The alternative is noticing when your brain is offering up a negative thought about yourself, noting it and telling yourself that it’s completely normal, brains do that and nothing has gone wrong. You don’t judge it or believe it, and you don’t make it mean anything about you... you just move on. Next! Can you imagine how freeing that would be?
In general, we always believe our thoughts because we were never taught to question them. We were never taught as children that a lot of the thoughts our brain offers us aren’t even true.
In the case from last week, my client’s 4-year-old daughter took one criticism about not listening and her brain turned this into “I’m not a good listener” which -– of course, isn’t even true, this child is typically a very good listener. How can we spot these moments in our children and help them from developing an identity based on a thought that's untrue?
As parents, how do we teach our children to question the thoughts that their brain is offering them? We get curious and we ask a lot of questions. We don’t want to just point out the truth to them, we want them to teach them how to do it for themselves. We want them to build their own self-awareness, and the skills for questioning their own thoughts.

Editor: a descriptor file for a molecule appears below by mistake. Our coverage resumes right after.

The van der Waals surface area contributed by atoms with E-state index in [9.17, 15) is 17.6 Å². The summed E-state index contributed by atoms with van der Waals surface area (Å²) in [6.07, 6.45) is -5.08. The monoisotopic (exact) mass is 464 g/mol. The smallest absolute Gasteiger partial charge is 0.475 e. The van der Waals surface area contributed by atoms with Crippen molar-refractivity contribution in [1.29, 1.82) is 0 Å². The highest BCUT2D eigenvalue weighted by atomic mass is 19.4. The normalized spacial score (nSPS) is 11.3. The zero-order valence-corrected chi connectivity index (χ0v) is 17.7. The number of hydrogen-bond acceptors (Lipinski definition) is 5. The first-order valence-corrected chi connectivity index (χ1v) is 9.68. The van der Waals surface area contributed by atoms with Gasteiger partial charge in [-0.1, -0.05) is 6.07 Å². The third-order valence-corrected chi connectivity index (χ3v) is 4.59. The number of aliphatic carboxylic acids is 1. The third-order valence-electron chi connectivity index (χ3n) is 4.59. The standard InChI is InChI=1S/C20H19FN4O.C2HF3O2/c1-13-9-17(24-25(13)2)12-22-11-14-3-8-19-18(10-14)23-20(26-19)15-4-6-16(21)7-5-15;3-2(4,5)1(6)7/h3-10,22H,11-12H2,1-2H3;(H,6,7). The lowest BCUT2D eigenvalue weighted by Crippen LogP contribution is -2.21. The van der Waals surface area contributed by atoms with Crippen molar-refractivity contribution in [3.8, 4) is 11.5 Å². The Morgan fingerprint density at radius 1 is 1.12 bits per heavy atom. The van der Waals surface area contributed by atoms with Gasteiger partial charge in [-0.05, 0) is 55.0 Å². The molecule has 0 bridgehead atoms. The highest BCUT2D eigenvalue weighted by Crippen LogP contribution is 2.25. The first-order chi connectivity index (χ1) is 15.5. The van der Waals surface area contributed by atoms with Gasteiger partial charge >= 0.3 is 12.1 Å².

Here are some questions that you can use:
- Tell me more… Why do you think that?
- Is that always true?
- Can you think of any times when it’s not true?
- If it’s not always true, what do you want to think instead?
Our brains will find evidence for our thoughts, and look to prove them true. So when your child has a negative thought, their brain will look to find evidence to back it up and prove it true. That’s how all of our brains work.
On the flip side, our brain will also look to answer any question that it’s asked. So when you get curious and start asking your kids questions, their brain will start looking for answers. Ideally you want them to answer the questions, gain awareness, and come to the conclusion on their own. The results are way more impactful when they figure out the answers for themselves, it helps them increase their self-awareness.
Your role is to poke holes in the negative thought and show them that it’s not all encompassing, and not necessarily true all the time. We want to teach our kids that thoughts are like advertising pop-up boxes. We have a choice as to whether we believe it or not, or whether we just click on the X to close it out. The key is to learn to question it in the first place.
With self-awareness, coaching is key
It’s easy to poke holes in someone else’s thoughts, but it’s not as easy to see what is going on in our own brains. It’s like trying to read the label of a jar from the inside... and staying on top of your own thoughts enables you to be a more present and mindful parent so you can notice your kid's thoughts. This is where coaching comes in. If you are having parenting challenges or want support in becoming a more mindful parent, I can help! Kids don’t come with a parenting manual. Find out how a parent coach can help you raise your kids more confidently with better relationships. Go to melpeirce.com/consult to book a free call and discover how a parent coach can help you.
I’d also like to personally invite you to join the Mindful Parent Circle (melpeirce.com/join) so you’ll get notified of my free online workshops and events. I’m looking forward to seeing you on the inside!